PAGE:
What is the Court Ambassador Program (CAP)?
The CAP is an opportunity for students to act as liaisons between the local courts and their universities in several key ways:
- Learning about innovative judicial programs and services
- Serving as a campus contact for court officials
- Recruiting other CAP members
- There are three components to this effort:
- Your University/College
- Academic component (coursework, presentations)
- The Trial Court Administrator’s Office/Your Local Court System
- Experiential learning aligned with coursework
- Justice initiatives, Inc. (JI)
- Research and advocacy on higher level issues concerning the importance of the rule of law and the role a healthy court system plays in safeguarding our civilized society. Examples include tracking legislation, writing (positions papers, white papers, etc.), and speaking on issues of importance to the court system including:
- Adequately funded courts
- Protecting judicial independence
- Spurring innovation
Benefits and Requirements for the CAP
CAP members are enthusiastic about innovation and reform in the legal field and involved in their school communities. Although being in the CAP is open to all disciplines, members likely have majors in Political Science, Criminal Justice, Law, Paralegal Technology or Public Administration. CAP members have the opportunity to enhance their professional development, leadership, and communication skills, as well as access to a unique network across the state.
Additional benefits of being in the CAP include:
- Guidance and structure while encouraging students to develop their own ideas.
- Working closely with local court officials.
- Attending events as a CAP representative.
- Building transferrable skills to add to your resume that make you marketable during and after your college tenure.
- Fostering relationships with campus faculty and student groups.
- Being a source of knowledge for your university about the local court system.
- Course Credit
An ideal student Ambassador is:
- Passionate, energetic and looking to improve the quality of justice
- Skilled in persuasive writing and public speaking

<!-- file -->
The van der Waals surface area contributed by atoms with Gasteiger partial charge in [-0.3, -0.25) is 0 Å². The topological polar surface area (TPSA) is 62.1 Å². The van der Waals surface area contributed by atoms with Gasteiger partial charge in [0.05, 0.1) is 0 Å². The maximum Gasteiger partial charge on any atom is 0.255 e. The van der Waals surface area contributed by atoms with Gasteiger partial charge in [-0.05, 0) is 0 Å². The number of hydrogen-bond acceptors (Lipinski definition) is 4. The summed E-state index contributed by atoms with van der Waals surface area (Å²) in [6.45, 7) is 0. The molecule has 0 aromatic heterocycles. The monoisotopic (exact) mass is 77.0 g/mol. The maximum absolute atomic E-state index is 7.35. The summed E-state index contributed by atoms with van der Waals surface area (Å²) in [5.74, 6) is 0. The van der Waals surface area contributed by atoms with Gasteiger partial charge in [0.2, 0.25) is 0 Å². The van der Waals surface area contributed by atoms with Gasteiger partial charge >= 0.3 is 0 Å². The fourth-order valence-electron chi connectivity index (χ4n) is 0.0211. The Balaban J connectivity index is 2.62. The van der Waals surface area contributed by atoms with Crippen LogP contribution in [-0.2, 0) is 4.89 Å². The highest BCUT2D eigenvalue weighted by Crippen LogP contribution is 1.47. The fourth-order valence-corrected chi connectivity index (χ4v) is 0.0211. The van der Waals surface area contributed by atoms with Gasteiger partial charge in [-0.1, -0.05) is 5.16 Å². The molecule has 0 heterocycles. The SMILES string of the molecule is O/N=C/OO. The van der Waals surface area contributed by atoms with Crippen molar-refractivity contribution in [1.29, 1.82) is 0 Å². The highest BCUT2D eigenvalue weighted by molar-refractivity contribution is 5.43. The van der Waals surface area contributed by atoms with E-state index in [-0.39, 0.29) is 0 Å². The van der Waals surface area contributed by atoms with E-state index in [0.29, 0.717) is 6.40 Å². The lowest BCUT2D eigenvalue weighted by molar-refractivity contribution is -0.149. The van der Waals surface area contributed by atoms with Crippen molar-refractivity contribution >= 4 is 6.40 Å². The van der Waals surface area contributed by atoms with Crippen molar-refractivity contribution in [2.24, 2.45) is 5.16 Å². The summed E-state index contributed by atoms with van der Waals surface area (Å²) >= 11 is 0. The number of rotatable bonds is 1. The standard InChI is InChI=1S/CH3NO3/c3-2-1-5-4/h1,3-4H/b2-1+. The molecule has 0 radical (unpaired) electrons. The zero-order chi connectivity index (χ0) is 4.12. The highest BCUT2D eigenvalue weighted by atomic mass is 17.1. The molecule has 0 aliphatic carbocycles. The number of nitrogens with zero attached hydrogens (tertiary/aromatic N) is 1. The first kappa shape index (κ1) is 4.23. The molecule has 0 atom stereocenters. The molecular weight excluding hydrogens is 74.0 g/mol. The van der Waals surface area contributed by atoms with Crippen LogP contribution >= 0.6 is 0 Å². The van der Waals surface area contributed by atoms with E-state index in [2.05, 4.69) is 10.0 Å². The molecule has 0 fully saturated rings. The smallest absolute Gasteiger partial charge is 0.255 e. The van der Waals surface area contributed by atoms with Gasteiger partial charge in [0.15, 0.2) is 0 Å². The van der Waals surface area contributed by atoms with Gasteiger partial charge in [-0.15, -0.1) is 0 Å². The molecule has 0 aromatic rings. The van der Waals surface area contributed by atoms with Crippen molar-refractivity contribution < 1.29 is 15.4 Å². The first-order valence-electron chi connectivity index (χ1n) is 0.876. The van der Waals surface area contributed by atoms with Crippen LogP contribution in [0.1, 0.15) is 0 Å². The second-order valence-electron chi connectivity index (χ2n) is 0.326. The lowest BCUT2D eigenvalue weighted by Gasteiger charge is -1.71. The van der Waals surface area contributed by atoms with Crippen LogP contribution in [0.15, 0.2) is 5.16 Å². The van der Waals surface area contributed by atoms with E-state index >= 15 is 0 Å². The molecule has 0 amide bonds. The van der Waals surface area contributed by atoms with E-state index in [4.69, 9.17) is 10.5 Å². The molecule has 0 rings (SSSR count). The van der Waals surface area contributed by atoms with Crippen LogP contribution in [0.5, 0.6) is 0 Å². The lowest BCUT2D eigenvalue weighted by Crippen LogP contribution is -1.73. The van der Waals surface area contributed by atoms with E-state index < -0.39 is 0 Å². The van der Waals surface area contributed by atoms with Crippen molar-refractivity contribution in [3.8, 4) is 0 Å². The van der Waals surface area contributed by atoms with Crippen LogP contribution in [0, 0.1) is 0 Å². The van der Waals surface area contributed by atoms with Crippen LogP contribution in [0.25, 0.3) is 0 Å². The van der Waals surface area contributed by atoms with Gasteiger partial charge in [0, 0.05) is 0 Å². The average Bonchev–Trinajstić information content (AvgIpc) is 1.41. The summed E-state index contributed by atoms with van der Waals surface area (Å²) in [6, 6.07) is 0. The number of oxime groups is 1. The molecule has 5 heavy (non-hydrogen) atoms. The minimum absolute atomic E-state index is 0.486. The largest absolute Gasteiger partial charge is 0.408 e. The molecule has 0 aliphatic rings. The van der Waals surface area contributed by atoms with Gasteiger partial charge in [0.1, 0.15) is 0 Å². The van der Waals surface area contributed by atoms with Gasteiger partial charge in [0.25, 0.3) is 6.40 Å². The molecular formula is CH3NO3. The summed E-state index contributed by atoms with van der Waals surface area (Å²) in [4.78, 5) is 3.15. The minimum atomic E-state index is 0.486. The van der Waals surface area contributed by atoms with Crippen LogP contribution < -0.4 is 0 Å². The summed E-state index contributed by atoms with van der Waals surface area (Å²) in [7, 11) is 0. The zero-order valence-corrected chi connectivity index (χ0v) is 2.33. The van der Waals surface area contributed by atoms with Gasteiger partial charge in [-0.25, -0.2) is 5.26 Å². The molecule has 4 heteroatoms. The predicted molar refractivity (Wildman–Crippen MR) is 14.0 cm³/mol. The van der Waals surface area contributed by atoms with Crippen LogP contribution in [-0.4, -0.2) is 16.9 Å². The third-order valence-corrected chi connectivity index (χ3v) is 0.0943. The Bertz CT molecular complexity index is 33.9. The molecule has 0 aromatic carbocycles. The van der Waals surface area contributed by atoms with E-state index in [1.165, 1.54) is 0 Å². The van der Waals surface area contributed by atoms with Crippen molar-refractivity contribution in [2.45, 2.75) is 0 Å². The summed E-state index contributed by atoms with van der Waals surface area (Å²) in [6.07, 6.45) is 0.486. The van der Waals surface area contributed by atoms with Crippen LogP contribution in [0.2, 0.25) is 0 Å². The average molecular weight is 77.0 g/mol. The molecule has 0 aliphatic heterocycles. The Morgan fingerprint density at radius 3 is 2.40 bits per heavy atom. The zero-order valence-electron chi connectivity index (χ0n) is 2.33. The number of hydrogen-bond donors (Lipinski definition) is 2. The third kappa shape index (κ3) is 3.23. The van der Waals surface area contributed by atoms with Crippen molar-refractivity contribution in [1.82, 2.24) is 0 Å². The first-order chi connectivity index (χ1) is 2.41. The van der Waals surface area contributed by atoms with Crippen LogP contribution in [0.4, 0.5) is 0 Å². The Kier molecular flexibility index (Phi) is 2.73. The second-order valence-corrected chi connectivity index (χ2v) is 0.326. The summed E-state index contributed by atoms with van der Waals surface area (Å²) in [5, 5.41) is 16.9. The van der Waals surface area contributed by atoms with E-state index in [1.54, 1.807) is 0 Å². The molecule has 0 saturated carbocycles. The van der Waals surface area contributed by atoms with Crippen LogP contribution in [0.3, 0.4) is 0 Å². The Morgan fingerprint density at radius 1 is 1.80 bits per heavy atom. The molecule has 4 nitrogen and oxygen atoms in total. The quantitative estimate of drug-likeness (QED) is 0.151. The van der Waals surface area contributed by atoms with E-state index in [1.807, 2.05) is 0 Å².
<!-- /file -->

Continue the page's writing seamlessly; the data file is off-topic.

- Enrolled in full-time undergraduate/post graduate study
- Available a minimum of ten (10) hours per week to spend on assignments for at least one (1) semester, to include reporting to the Mecklenburg County Courthouse (with other judicial districts to be added in the future)
- Looking to make an ongoing commitment to a student organizations and its activities
What are the Basic Guidelines for the CAP?
- Continuous engagement and communication are key.
- Although an unpaid experience, we expect CAP members to treat this opportunity much like a job.
- Students are recommended through their academic department and must have had prior coursework in Judicial Process.
What Do CAP Members Do?
In the simplest sense, CAP members will have the opportunity to engage on issues of importance to the court system through a practical independent study internship at the Mecklenburg County Courthouse. They will also help spread the word about the needs and interests of the court system on campus. Some specific ways to do that include, but are not limited to:
- Working with campus administration and staff to help them make students aware of internships or scholarships that are offered within the judiciary that can benefit students.
- Recruiting fellow students in becoming CAP members or volunteers.
- Researching funding sources for initiatives in support of CAP efforts.
- Serving as a court representative at community organization fairs, festivals, and other programs and events.
- Helping coordinate existing and developing new court initiatives that support the courts’ mission.
- Sharing personal experience to give future CAP members a realistic impression of what CAP is like.
- Helping spread the word about upcoming initiatives.
Training & Sample CAP Assignments
An initial orientation session will be held at the beginning of the semester in which CAP is held. This allows members to get to know each other, establish a sense of community, and learn what the expectations will look like. There will be two other professional development sessions focused on helping CAP participants learn about specific areas within the court system and to market themselves as budding professionals in the field. Sample assignments include:
- Reading the Federalist Papers (Numbers 1, 47-48, and 78-85)
- Reading Court Opinions (Marbury vs. Madison and McCulloch vs. Maryland):
- Tracking legislation and developing talking points in support or against various bills.
- Drafting letters to the editor and/or creating social media postings related to such; making an initial attempt at white papers on various topics such as merit selection, court funding, and topics identified by the JI Advocacy and Public Policy Committee.
- Courtroom observations.
- Identifying grant opportunities to advance the work of JI.
- Social media advocacy.